The space is very big. Jersey Girl has a 30-barrel brewhouse with plenty of room to grow. According to our tour guide, it’s the third-largest brewhouse in New Jersey. They’re not currently brewing at capacity but can easily ramp up production as demand requires. One thing I found interesting is that they use well water, which is very hard. To make the water suitable for brewing, they run it through a reverse osmosis procedure to remove the minerals and get it close to pure H2O. Then for certain beer styles they have to actually add minerals back to get the water profile right.
With ten beers flowing, I couldn’t try everything they had. In general all the beers are very well-crafted and there’s enough variety for almost any palette. The Farmstand Series Fruit Salat is a wheat beer with berry tones, as if it was brewed with Crunch Berries or Fruity Pebbles. German Chocolate Cake is a porter that tastes exactly like its name and proves the cake is not a lie. IPA #2 is a classic American IPA, with moderate-to-strong bitterness and a good hop nose. The day I was there there also had a version of it on cask that had been aged in Woodford Reserve barrels. The aging smoothed it out and took some of the hop bite off. It was interesting to sample and compare the two versions.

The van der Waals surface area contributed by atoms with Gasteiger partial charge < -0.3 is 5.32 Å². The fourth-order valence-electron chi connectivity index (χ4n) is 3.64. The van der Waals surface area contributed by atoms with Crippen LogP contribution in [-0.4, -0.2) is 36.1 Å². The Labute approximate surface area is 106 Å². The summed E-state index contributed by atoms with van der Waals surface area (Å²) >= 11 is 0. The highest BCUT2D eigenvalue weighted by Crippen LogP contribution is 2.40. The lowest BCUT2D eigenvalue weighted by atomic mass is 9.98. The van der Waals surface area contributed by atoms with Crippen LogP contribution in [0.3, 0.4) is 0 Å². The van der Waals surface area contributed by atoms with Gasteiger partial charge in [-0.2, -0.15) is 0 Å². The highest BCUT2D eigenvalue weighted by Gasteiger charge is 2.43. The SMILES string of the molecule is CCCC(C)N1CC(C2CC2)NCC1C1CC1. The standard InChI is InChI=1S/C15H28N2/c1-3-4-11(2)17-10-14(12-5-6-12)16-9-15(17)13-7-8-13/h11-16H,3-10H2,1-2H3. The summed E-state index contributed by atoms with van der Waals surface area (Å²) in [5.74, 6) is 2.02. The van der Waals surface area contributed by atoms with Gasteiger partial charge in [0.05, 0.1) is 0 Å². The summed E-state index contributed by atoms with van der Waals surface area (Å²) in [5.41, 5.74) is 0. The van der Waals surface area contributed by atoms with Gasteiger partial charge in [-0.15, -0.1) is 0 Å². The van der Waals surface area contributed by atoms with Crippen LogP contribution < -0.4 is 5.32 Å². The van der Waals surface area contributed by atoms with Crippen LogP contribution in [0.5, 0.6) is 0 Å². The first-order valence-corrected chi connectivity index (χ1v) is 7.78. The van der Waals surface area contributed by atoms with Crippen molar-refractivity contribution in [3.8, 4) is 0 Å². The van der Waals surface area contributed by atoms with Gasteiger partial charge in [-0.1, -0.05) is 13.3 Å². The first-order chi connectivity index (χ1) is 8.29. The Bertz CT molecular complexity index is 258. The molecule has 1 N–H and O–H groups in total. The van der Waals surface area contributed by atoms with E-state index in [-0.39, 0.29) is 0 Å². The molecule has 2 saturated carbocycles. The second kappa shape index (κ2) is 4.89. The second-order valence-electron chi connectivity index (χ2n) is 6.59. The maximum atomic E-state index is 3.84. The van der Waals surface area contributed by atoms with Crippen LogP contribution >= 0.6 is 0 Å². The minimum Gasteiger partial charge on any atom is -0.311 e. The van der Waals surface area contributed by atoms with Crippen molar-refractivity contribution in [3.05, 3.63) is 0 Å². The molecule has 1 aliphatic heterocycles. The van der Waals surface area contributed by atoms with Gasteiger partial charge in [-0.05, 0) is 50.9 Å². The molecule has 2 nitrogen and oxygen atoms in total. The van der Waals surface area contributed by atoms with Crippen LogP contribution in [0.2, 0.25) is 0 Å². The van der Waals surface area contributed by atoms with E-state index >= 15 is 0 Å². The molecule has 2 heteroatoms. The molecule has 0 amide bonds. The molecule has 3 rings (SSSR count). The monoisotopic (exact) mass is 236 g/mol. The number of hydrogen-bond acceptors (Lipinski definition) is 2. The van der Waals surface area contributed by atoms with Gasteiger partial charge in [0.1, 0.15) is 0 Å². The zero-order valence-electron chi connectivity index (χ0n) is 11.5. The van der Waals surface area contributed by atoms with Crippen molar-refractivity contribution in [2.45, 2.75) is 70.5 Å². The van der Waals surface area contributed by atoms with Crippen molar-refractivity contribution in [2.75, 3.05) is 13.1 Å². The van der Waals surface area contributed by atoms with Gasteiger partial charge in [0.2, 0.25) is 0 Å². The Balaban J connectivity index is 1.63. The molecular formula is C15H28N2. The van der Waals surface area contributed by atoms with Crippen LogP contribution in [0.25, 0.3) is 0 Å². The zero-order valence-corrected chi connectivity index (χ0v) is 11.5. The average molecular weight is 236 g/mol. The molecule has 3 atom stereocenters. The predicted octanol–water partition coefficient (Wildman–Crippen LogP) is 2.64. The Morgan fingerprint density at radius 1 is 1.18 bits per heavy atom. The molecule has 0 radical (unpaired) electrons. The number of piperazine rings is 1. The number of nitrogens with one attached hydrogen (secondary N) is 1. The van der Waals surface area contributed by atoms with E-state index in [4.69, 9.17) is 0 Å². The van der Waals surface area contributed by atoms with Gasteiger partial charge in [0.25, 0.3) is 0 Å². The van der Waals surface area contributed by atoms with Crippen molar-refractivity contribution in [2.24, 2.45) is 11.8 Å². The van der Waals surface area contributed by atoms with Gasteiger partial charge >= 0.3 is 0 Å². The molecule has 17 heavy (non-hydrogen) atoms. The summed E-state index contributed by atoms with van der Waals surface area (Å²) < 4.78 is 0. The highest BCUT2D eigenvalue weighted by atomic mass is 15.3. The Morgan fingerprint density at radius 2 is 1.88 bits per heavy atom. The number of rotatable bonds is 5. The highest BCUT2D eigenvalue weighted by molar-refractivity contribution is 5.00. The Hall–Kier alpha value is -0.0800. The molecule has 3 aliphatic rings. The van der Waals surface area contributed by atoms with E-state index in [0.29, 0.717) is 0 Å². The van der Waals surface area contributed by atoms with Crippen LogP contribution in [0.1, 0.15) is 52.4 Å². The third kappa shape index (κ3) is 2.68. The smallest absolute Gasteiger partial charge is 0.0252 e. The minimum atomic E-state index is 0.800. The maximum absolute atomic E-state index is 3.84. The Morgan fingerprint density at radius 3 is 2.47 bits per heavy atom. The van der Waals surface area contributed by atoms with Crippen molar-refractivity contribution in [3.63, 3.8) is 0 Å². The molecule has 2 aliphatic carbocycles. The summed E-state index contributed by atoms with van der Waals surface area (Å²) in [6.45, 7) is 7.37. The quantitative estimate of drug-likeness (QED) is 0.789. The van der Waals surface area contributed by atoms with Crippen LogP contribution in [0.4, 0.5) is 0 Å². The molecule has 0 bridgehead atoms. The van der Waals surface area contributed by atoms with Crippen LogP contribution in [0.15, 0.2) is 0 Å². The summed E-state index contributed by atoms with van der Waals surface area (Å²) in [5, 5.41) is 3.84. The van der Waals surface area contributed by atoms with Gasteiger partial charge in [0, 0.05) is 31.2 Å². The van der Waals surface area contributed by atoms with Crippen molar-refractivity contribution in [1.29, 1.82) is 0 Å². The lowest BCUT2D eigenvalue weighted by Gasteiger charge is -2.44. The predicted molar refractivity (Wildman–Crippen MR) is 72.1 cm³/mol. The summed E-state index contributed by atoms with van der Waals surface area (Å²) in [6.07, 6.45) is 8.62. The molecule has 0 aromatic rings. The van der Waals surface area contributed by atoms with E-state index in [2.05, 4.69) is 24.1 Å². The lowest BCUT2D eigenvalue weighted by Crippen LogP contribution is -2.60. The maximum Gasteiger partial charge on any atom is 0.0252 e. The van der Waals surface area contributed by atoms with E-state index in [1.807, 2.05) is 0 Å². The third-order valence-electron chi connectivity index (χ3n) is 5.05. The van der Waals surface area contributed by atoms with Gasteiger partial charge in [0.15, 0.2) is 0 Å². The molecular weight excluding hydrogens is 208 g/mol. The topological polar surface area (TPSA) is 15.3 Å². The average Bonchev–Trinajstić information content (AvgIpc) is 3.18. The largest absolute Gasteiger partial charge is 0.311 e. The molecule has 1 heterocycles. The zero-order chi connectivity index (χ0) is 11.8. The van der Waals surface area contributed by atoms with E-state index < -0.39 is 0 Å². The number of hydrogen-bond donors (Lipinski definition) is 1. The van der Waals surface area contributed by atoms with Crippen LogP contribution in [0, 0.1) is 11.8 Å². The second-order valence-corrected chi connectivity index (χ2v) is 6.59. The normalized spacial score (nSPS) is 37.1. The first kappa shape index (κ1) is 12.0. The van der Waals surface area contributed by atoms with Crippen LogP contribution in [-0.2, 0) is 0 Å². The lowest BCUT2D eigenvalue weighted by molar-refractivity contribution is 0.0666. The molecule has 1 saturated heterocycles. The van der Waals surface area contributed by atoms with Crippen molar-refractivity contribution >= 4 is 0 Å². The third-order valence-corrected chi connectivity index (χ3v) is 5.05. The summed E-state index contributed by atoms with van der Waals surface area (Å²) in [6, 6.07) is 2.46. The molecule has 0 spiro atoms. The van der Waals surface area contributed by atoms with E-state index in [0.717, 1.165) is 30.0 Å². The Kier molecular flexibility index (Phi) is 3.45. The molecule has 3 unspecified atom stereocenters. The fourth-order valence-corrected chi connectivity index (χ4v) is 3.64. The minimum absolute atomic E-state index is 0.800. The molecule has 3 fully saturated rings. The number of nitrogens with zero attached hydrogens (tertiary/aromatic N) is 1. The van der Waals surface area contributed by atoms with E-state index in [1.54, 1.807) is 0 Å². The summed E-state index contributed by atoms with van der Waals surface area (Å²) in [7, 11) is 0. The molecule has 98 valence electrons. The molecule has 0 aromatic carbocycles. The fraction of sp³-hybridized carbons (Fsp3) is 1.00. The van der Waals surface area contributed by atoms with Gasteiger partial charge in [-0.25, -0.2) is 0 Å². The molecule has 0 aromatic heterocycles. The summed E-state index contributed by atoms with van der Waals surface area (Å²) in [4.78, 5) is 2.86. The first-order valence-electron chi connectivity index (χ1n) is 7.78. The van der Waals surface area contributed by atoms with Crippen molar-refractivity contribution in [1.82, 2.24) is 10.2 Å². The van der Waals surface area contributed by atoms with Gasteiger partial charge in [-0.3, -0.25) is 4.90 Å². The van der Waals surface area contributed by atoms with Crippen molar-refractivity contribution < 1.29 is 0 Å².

Man Skirt Brewing Company
When you’re finished at Jersey Girl, head into Hackettstown proper, less than five minutes by car. From this point you can walk. Your next stop is Man Skirt Brewing on Main Street. The oldest of the three Hackettstown breweries, Man Skirt opened in the fall of 2015. It’s housed in a building that used to be a bank, so it has a high, vaulted ceiling and big windows that let in a lot of light. The name “Man Skirt” refers to the kilts that owner Joe wears at all times around the brewery. The brewing equipment is right in the room, and there’s a self-guided tour that explains the brewing process step-by-step.
Man Skirt seems to specialize mostly in easy-drinking beers with light-to-moderate alcohol. For example Better Than Pants is a 4% ABV English Bitter, the original “session” beer. I quite enjoy this style but you don’t see it made by many American craft brewers. Also on tap the day I was there was a double IPA called Imperial Progress. This beer was so interesting, I actually talked briefly to Joe about it. It’s brewed more in the English style than American, but the first thing I got in the taste was mango, and maybe a hint of pineapple. Normally this would mean it was brewed with new-world hops like Mosaic or Azacca, but according to Joe he only used Progress, a traditional English hop. The beer has a tremendous amount of flavor for that.